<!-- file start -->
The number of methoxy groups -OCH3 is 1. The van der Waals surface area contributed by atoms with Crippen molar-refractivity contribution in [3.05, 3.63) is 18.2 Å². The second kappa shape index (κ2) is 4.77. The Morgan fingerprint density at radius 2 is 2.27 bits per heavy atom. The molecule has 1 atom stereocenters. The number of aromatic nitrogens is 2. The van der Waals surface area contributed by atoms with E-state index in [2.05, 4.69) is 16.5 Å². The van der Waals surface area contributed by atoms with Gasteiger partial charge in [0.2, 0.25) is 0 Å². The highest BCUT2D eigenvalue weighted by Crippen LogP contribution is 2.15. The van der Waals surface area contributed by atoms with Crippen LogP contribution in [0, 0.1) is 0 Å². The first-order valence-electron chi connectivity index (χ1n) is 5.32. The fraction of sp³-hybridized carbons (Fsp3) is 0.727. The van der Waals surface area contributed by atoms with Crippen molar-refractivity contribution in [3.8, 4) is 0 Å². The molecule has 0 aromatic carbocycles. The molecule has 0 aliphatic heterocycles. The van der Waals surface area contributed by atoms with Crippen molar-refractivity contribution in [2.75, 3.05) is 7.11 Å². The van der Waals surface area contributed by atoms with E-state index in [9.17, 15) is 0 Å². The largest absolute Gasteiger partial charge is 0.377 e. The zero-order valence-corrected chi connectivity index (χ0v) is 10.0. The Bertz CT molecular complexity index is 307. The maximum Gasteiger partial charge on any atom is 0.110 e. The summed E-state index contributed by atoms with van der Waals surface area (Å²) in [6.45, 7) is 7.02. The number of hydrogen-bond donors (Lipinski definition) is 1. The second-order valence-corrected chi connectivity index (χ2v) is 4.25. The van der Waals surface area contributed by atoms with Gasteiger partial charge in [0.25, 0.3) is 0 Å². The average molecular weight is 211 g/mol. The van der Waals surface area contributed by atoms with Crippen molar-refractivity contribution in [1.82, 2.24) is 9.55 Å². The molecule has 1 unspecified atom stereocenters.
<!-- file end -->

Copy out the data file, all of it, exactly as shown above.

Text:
The number of methoxy groups -OCH3 is 1. The van der Waals surface area contributed by atoms with Crippen molar-refractivity contribution in [3.05, 3.63) is 18.2 Å². The second kappa shape index (κ2) is 4.77. The Morgan fingerprint density at radius 2 is 2.27 bits per heavy atom. The molecule has 1 atom stereocenters. The number of aromatic nitrogens is 2. The van der Waals surface area contributed by atoms with E-state index in [2.05, 4.69) is 16.5 Å². The van der Waals surface area contributed by atoms with Gasteiger partial charge in [0.2, 0.25) is 0 Å². The highest BCUT2D eigenvalue weighted by Crippen LogP contribution is 2.15. The van der Waals surface area contributed by atoms with Crippen LogP contribution in [0, 0.1) is 0 Å². The first-order valence-electron chi connectivity index (χ1n) is 5.32. The fraction of sp³-hybridized carbons (Fsp3) is 0.727. The van der Waals surface area contributed by atoms with Crippen molar-refractivity contribution in [3.8, 4) is 0 Å². The molecule has 0 aromatic carbocycles. The molecule has 0 aliphatic heterocycles. The van der Waals surface area contributed by atoms with Crippen molar-refractivity contribution in [2.75, 3.05) is 7.11 Å². The van der Waals surface area contributed by atoms with E-state index in [9.17, 15) is 0 Å². The largest absolute Gasteiger partial charge is 0.377 e. The zero-order valence-corrected chi connectivity index (χ0v) is 10.0. The Bertz CT molecular complexity index is 307. The maximum Gasteiger partial charge on any atom is 0.110 e. The summed E-state index contributed by atoms with van der Waals surface area (Å²) in [6.45, 7) is 7.02. The number of hydrogen-bond donors (Lipinski definition) is 1. The second-order valence-corrected chi connectivity index (χ2v) is 4.25. The van der Waals surface area contributed by atoms with Gasteiger partial charge in [0.25, 0.3) is 0 Å². The average molecular weight is 211 g/mol. The van der Waals surface area contributed by atoms with Crippen molar-refractivity contribution in [1.82, 2.24) is 9.55 Å². The molecule has 1 unspecified atom stereocenters.